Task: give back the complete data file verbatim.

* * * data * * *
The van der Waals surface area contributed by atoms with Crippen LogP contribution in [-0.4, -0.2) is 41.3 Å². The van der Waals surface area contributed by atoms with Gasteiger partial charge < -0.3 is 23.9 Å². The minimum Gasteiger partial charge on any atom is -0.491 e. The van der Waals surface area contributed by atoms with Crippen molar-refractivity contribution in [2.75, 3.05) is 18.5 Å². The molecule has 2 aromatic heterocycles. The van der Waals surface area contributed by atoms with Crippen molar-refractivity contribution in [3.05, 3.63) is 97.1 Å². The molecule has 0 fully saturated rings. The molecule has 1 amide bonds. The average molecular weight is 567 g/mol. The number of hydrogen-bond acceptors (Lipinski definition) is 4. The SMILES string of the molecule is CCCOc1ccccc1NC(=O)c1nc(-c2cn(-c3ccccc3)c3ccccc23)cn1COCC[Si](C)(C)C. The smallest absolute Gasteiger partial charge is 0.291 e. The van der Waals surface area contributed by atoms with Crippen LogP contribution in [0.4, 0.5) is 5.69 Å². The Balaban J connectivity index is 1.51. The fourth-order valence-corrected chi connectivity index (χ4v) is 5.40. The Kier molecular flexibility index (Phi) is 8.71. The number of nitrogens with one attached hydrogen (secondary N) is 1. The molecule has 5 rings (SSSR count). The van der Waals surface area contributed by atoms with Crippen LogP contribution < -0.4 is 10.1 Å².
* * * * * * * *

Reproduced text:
The van der Waals surface area contributed by atoms with Crippen LogP contribution in [-0.4, -0.2) is 41.3 Å². The van der Waals surface area contributed by atoms with Gasteiger partial charge < -0.3 is 23.9 Å². The minimum Gasteiger partial charge on any atom is -0.491 e. The van der Waals surface area contributed by atoms with Crippen molar-refractivity contribution in [2.75, 3.05) is 18.5 Å². The molecule has 2 aromatic heterocycles. The van der Waals surface area contributed by atoms with Crippen molar-refractivity contribution in [3.05, 3.63) is 97.1 Å². The molecule has 0 fully saturated rings. The molecule has 1 amide bonds. The average molecular weight is 567 g/mol. The number of hydrogen-bond acceptors (Lipinski definition) is 4. The SMILES string of the molecule is CCCOc1ccccc1NC(=O)c1nc(-c2cn(-c3ccccc3)c3ccccc23)cn1COCC[Si](C)(C)C. The smallest absolute Gasteiger partial charge is 0.291 e. The van der Waals surface area contributed by atoms with Crippen LogP contribution in [0.4, 0.5) is 5.69 Å². The Balaban J connectivity index is 1.51. The fourth-order valence-corrected chi connectivity index (χ4v) is 5.40. The Kier molecular flexibility index (Phi) is 8.71. The number of nitrogens with one attached hydrogen (secondary N) is 1. The molecule has 5 rings (SSSR count). The van der Waals surface area contributed by atoms with Crippen LogP contribution < -0.4 is 10.1 Å².